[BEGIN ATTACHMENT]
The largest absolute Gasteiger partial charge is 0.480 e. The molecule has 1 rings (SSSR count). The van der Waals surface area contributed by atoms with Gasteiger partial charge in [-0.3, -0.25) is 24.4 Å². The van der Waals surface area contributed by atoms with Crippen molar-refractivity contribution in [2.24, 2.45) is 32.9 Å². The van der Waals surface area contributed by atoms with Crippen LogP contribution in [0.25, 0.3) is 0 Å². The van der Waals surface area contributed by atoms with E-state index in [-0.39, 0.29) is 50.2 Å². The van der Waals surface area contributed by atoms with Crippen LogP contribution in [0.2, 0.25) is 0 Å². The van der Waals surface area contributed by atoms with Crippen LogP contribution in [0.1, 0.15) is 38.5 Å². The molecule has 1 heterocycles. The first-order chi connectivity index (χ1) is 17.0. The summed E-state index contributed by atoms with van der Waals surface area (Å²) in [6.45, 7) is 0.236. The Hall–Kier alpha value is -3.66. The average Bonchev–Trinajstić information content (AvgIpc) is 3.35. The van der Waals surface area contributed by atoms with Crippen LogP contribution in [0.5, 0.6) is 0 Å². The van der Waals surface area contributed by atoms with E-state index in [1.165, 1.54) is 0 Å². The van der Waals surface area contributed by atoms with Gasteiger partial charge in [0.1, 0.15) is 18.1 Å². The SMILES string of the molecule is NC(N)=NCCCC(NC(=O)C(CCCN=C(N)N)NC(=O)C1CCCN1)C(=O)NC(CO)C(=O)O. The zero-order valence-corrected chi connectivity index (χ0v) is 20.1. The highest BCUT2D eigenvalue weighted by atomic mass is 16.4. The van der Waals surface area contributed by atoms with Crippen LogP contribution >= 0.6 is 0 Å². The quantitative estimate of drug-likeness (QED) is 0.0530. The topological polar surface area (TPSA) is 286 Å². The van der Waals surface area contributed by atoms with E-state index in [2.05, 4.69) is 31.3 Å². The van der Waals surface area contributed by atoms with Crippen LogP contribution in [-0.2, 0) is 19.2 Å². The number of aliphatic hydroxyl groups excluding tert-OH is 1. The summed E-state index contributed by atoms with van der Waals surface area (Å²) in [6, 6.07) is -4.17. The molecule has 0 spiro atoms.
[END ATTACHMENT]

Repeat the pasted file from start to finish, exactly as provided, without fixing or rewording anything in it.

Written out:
The largest absolute Gasteiger partial charge is 0.480 e. The molecule has 1 rings (SSSR count). The van der Waals surface area contributed by atoms with Gasteiger partial charge in [-0.3, -0.25) is 24.4 Å². The van der Waals surface area contributed by atoms with Crippen molar-refractivity contribution in [2.24, 2.45) is 32.9 Å². The van der Waals surface area contributed by atoms with Crippen LogP contribution in [0.25, 0.3) is 0 Å². The van der Waals surface area contributed by atoms with E-state index in [-0.39, 0.29) is 50.2 Å². The van der Waals surface area contributed by atoms with Crippen LogP contribution in [0.2, 0.25) is 0 Å². The van der Waals surface area contributed by atoms with Crippen LogP contribution in [0.1, 0.15) is 38.5 Å². The molecule has 1 heterocycles. The first-order chi connectivity index (χ1) is 17.0. The summed E-state index contributed by atoms with van der Waals surface area (Å²) in [6.45, 7) is 0.236. The Hall–Kier alpha value is -3.66. The average Bonchev–Trinajstić information content (AvgIpc) is 3.35. The van der Waals surface area contributed by atoms with Crippen LogP contribution in [0.5, 0.6) is 0 Å². The van der Waals surface area contributed by atoms with E-state index in [1.165, 1.54) is 0 Å². The van der Waals surface area contributed by atoms with Gasteiger partial charge in [0.1, 0.15) is 18.1 Å². The SMILES string of the molecule is NC(N)=NCCCC(NC(=O)C(CCCN=C(N)N)NC(=O)C1CCCN1)C(=O)NC(CO)C(=O)O. The zero-order valence-corrected chi connectivity index (χ0v) is 20.1. The highest BCUT2D eigenvalue weighted by atomic mass is 16.4. The van der Waals surface area contributed by atoms with Crippen LogP contribution >= 0.6 is 0 Å². The quantitative estimate of drug-likeness (QED) is 0.0530. The topological polar surface area (TPSA) is 286 Å². The van der Waals surface area contributed by atoms with E-state index in [2.05, 4.69) is 31.3 Å². The van der Waals surface area contributed by atoms with Crippen LogP contribution in [-0.2, 0) is 19.2 Å². The number of aliphatic hydroxyl groups excluding tert-OH is 1. The summed E-state index contributed by atoms with van der Waals surface area (Å²) in [6, 6.07) is -4.17. The molecule has 0 spiro atoms.